Good luck!!

MichonnesSamuraiSword Mon 24-Feb-14 10:28:23

And yes, rehearse, rehearse, rehearse.

I'm pretty confident with powerpoint presentations, and I usually make notes but hardly ever refer to them. Once you're in the flow, it's hard to break that flow to read notes.

Far better to have those notes drilled into your head.

Thurlow Tue 25-Feb-14 16:42:19

Remember that there is no right or wrong presentation to give. They are looking for your ideas, and for your presenting skill. You might say you would do something that in reality wouldn't work in their organisation, but it's just about showing you have ideas on the topic in hand.

I've had to do a few presentations recently and kept my Powerpoints as just simple bullet points which acted as prompts for me and guides for those I was talking to. I also prepared a handout with slightly more information on in one case, as it was appropriate, but that was still only a one-page handout and I partly gave it to them to show another skill. But I reckon it's best to be the only one providing a handout rather than the only one not!

Rehearse over and again and make sure you only need your Powerpoint as a 'script'. Be confident enough with the content that you are presenting in the most appropriate style and have a good flow to your speech.

And lastly, remember if you miss something out, they won't know that so just keep going!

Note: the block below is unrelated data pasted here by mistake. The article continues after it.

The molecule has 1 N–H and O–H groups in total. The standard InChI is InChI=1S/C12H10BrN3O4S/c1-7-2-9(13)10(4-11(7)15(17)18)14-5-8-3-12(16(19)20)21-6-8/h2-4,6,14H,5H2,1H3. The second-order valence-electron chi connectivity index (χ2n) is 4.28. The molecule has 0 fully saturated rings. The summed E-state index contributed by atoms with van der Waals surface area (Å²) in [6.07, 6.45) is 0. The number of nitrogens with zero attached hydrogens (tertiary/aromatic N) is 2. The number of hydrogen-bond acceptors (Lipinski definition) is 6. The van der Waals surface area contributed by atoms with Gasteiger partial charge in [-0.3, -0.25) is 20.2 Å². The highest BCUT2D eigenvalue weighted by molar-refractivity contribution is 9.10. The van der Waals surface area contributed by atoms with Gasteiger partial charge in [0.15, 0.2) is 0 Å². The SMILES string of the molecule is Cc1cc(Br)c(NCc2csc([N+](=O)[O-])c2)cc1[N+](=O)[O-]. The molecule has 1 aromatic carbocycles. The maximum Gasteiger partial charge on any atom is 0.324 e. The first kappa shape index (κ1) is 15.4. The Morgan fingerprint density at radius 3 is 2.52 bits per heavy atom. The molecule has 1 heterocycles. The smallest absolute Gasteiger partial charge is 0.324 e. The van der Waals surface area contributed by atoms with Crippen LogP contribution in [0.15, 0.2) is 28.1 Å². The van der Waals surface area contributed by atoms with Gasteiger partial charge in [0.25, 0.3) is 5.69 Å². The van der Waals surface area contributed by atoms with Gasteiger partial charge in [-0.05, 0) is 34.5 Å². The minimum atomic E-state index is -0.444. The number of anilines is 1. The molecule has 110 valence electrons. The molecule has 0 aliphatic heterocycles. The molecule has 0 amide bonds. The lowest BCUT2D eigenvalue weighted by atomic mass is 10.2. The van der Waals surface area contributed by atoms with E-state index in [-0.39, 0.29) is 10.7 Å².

twentyten Tue 25-Feb-14 16:46:54

Great advice here. Handouts always good- ask if they are happy to leave questions until the end. Good luck!

There are great resources for tea building/warm up games n business balls website. Or look at the marshmallow challenge.

twentyten Tue 25-Feb-14 16:47:22


EATmum Tue 25-Feb-14 18:50:02

smileThink tea building more fun actually <assembles biscuit mountain>

twentyten Tue 25-Feb-14 20:54:29


MichonnesSamuraiSword Wed 26-Feb-14 10:42:45

Great advice here.

Just want to second some of it, in that they aren't too worried about the content of your presentation, it's basically a dummy run so that they can see:

1. Your presenting style

2. Your ability to come up with ideas

3. How well you structure those ideas

4. More specifically to your case, how you would structure organizing an event.

Good luck! I have an intervew in a few weeks (no presentation, as far as I'm aware), and I have NO IDEA where to start with my preparation....! Time to get cracking!

MichonnesSamuraiSword Wed 26-Feb-14 10:43:52

Twentyten arf at 'Tea building'... <wishes there was a job where tea making was a desirable skill, I'd be the managing director!>

twentyten Wed 26-Feb-14 12:32:11

geisha??grin you did ask.....

ForgetMeKnots Thu 27-Feb-14 22:57:49

Message deleted by MNHQ. Here's a link to our Talk Guidelines.

MichonnesSamuraiSword Fri 28-Feb-14 08:26:26

Good luck!!

AchyFox Mon 03-Mar-14 01:38:52

6 minutes will be over in no time, don't overrrun.

Get a hook, and 3-5 key points.